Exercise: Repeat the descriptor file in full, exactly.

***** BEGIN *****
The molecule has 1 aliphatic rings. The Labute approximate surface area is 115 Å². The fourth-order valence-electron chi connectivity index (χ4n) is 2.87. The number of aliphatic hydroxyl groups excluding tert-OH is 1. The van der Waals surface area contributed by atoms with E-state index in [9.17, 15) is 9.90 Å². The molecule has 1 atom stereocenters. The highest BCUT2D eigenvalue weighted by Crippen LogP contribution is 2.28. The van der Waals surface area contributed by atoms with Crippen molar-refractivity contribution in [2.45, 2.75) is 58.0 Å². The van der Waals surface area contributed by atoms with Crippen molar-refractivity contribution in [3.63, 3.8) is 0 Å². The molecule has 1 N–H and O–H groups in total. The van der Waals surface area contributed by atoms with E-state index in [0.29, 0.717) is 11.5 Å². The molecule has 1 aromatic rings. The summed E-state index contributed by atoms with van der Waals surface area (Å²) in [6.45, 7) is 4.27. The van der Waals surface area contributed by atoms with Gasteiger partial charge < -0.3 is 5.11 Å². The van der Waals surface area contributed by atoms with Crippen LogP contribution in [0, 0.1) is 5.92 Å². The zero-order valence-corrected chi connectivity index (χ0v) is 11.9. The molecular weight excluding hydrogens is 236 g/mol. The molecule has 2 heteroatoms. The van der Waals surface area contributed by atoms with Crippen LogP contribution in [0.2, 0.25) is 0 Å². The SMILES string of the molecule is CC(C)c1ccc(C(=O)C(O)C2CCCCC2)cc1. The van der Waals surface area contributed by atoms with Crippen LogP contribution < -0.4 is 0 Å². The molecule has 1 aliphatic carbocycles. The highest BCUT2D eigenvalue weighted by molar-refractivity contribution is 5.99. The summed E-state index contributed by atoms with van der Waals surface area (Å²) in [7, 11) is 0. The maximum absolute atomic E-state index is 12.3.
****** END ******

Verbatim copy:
The molecule has 1 aliphatic rings. The Labute approximate surface area is 115 Å². The fourth-order valence-electron chi connectivity index (χ4n) is 2.87. The number of aliphatic hydroxyl groups excluding tert-OH is 1. The van der Waals surface area contributed by atoms with E-state index in [9.17, 15) is 9.90 Å². The molecule has 1 atom stereocenters. The highest BCUT2D eigenvalue weighted by Crippen LogP contribution is 2.28. The van der Waals surface area contributed by atoms with Crippen molar-refractivity contribution in [2.45, 2.75) is 58.0 Å². The van der Waals surface area contributed by atoms with Crippen molar-refractivity contribution in [3.63, 3.8) is 0 Å². The molecule has 1 N–H and O–H groups in total. The van der Waals surface area contributed by atoms with E-state index in [0.29, 0.717) is 11.5 Å². The molecule has 1 aromatic rings. The summed E-state index contributed by atoms with van der Waals surface area (Å²) in [6.45, 7) is 4.27. The van der Waals surface area contributed by atoms with Gasteiger partial charge < -0.3 is 5.11 Å². The van der Waals surface area contributed by atoms with Crippen LogP contribution in [0, 0.1) is 5.92 Å². The zero-order valence-corrected chi connectivity index (χ0v) is 11.9. The molecular weight excluding hydrogens is 236 g/mol. The molecule has 2 heteroatoms. The van der Waals surface area contributed by atoms with Crippen LogP contribution in [0.2, 0.25) is 0 Å². The SMILES string of the molecule is CC(C)c1ccc(C(=O)C(O)C2CCCCC2)cc1. The van der Waals surface area contributed by atoms with Crippen LogP contribution < -0.4 is 0 Å². The molecule has 1 aliphatic carbocycles. The highest BCUT2D eigenvalue weighted by molar-refractivity contribution is 5.99. The summed E-state index contributed by atoms with van der Waals surface area (Å²) in [7, 11) is 0. The maximum absolute atomic E-state index is 12.3.